Step 5: Create the sun

As you can see from my pictures I had intended to use a marble for the sun. It turned out to be a bit too heavy to work properly.  I ended up making the sun from the light weight clay.  I stuck a piece of wire in it so that I could hold it while I painted it.  I coloured it with orange and yellow sharpies and then painted it over with a mix of gold paint and nail polish.

For the rotation/revolution of the planets I was using the second hand mechanism on the clock.  The way the hand fits into the clock mechanism seems to vary from clock to clock.  For the one I had, the hand fit in with a pin.  I was able to fit the pointy end of a bamboo skewer into the slot and have it rotate freely.  I used that to hold the planets and the sun.  I formed a little pedestal for the sun to fit on the skewer with the light weight clay, painted it with copper paint and glued it to the pedestal.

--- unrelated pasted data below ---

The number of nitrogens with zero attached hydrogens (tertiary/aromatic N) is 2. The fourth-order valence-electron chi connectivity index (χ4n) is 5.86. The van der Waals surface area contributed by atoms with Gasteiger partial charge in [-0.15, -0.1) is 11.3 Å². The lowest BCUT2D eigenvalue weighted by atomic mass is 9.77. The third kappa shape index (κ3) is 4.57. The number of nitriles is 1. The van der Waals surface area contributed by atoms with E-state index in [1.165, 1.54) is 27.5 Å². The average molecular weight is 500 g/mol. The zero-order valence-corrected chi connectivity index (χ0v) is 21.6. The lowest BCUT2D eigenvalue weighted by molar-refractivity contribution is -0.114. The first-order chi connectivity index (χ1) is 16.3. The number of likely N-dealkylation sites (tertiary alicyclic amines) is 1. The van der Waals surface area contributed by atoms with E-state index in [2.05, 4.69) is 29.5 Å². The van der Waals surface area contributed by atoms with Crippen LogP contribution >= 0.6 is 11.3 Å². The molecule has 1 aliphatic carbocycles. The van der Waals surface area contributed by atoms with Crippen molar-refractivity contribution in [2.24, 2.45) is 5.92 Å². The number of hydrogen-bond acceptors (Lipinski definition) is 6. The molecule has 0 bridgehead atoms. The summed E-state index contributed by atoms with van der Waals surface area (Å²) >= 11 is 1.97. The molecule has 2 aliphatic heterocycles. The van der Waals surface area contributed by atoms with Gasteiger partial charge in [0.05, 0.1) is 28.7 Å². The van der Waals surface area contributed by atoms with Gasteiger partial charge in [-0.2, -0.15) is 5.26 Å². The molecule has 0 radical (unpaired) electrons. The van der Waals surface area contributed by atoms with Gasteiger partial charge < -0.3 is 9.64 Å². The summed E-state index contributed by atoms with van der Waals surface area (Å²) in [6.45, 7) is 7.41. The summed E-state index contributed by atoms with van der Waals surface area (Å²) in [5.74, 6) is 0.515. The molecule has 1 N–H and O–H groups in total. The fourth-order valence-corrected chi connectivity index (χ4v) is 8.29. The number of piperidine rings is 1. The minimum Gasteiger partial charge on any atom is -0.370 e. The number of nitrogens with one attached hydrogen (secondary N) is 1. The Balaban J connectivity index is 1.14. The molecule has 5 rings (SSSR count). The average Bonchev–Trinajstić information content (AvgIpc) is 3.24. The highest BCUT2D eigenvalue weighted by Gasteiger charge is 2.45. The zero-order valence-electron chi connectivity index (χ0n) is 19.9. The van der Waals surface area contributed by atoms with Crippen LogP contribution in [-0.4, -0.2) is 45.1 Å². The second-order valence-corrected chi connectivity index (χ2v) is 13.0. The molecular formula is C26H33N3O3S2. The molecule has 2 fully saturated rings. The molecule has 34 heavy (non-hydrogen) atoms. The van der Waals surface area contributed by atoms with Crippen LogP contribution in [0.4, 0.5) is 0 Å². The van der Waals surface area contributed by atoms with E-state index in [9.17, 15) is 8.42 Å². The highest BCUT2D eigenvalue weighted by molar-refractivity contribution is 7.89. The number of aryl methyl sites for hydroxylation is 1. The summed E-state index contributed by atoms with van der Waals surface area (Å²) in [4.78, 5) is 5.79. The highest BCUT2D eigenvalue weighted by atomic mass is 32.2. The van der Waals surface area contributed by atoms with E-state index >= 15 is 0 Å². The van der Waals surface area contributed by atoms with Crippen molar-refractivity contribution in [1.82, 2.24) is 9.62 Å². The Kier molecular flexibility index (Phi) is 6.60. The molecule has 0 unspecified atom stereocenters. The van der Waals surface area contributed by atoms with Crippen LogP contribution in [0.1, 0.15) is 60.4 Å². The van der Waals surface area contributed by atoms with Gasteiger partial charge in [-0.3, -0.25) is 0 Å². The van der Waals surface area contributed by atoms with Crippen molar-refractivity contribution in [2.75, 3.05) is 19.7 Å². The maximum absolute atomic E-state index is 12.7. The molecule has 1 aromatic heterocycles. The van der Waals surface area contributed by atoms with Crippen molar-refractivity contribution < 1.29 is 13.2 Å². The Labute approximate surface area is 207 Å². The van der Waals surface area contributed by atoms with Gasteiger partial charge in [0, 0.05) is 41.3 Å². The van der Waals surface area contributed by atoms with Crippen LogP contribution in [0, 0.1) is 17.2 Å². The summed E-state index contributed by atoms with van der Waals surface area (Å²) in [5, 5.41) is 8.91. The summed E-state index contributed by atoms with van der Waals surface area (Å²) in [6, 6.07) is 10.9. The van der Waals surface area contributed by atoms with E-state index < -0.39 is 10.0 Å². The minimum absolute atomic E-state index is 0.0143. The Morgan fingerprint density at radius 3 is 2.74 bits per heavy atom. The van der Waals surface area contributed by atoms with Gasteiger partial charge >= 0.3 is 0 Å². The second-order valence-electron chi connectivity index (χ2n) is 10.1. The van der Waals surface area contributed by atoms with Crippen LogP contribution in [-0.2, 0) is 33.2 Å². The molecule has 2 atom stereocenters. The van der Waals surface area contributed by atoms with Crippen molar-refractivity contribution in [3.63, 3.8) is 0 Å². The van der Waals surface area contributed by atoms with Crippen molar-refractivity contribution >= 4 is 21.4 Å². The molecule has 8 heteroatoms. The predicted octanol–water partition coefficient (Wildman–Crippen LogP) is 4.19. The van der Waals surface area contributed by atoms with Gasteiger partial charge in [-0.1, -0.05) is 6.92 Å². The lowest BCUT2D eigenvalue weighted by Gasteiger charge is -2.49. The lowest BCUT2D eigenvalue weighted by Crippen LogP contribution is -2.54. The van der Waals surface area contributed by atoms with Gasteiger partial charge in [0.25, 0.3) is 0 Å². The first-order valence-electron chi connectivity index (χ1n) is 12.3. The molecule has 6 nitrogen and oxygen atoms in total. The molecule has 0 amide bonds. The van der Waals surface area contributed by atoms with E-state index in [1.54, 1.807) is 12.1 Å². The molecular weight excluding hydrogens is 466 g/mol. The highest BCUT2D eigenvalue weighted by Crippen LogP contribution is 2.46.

I then glued the sun to the pedestal and painted the bamboo skewer with gold paint.

Step 6: Preparing the lightbulb

I hollowed out the the light bulb using the following instructions. To make the bulb safer to work with  I put hot glue around the glass edge of the opening.  I added a circle of cardboard painted with copper paint and glued it around the opening to cover the unevenness of the glass.

Step 7: Preparing the stand

I  had a stand lying around the house that was perfect for my imitation orrery.  When I placed the clock on the stand and put the  hard drive platter on there was a bit of a gap.  The gap seemed a perfect place to add some gears.  Unfortunately, I didn't have any large gears lying around and I didn't know how to make them.  I wandered around the aisles of a dollar store and came upon a cheap Spirograph toy which of course had little plastic gears.  I painted them gold, I also had to trim a few so that the clock will fit and then glued them to the stand with PVA glue. 

Step 8: Preparing the plate

Most orreries I've seen have a plate or dial on the base depicting astrological symbols, months and seasons.  I design my own on my computer to fit on the hard drive platter. I wanted it to have an aged look so I aged the paper first  with tea.  I glued it to the hard platter with PVA and then added more glue over top as a varnish (decoupage).